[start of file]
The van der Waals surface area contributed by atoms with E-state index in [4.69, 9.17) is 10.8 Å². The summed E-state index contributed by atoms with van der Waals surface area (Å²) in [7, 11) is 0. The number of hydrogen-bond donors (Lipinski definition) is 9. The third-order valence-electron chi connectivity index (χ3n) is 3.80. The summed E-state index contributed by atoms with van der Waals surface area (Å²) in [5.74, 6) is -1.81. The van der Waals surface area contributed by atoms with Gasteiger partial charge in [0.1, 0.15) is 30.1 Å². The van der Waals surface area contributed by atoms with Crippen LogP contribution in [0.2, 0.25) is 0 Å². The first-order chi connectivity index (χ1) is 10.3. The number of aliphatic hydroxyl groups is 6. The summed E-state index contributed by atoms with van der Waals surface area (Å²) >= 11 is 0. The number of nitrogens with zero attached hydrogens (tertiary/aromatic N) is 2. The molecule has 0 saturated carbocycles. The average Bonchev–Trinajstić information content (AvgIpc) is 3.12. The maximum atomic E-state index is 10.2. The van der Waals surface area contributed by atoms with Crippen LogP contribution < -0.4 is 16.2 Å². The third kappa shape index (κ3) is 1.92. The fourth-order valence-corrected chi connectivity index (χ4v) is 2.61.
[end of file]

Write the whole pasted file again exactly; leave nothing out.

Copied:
The van der Waals surface area contributed by atoms with E-state index in [4.69, 9.17) is 10.8 Å². The summed E-state index contributed by atoms with van der Waals surface area (Å²) in [7, 11) is 0. The number of hydrogen-bond donors (Lipinski definition) is 9. The third-order valence-electron chi connectivity index (χ3n) is 3.80. The summed E-state index contributed by atoms with van der Waals surface area (Å²) in [5.74, 6) is -1.81. The van der Waals surface area contributed by atoms with Gasteiger partial charge in [0.1, 0.15) is 30.1 Å². The van der Waals surface area contributed by atoms with Crippen LogP contribution in [0.2, 0.25) is 0 Å². The first-order chi connectivity index (χ1) is 10.3. The number of aliphatic hydroxyl groups is 6. The summed E-state index contributed by atoms with van der Waals surface area (Å²) >= 11 is 0. The number of nitrogens with zero attached hydrogens (tertiary/aromatic N) is 2. The molecule has 0 saturated carbocycles. The average Bonchev–Trinajstić information content (AvgIpc) is 3.12. The maximum atomic E-state index is 10.2. The van der Waals surface area contributed by atoms with Crippen LogP contribution < -0.4 is 16.2 Å². The third kappa shape index (κ3) is 1.92. The fourth-order valence-corrected chi connectivity index (χ4v) is 2.61.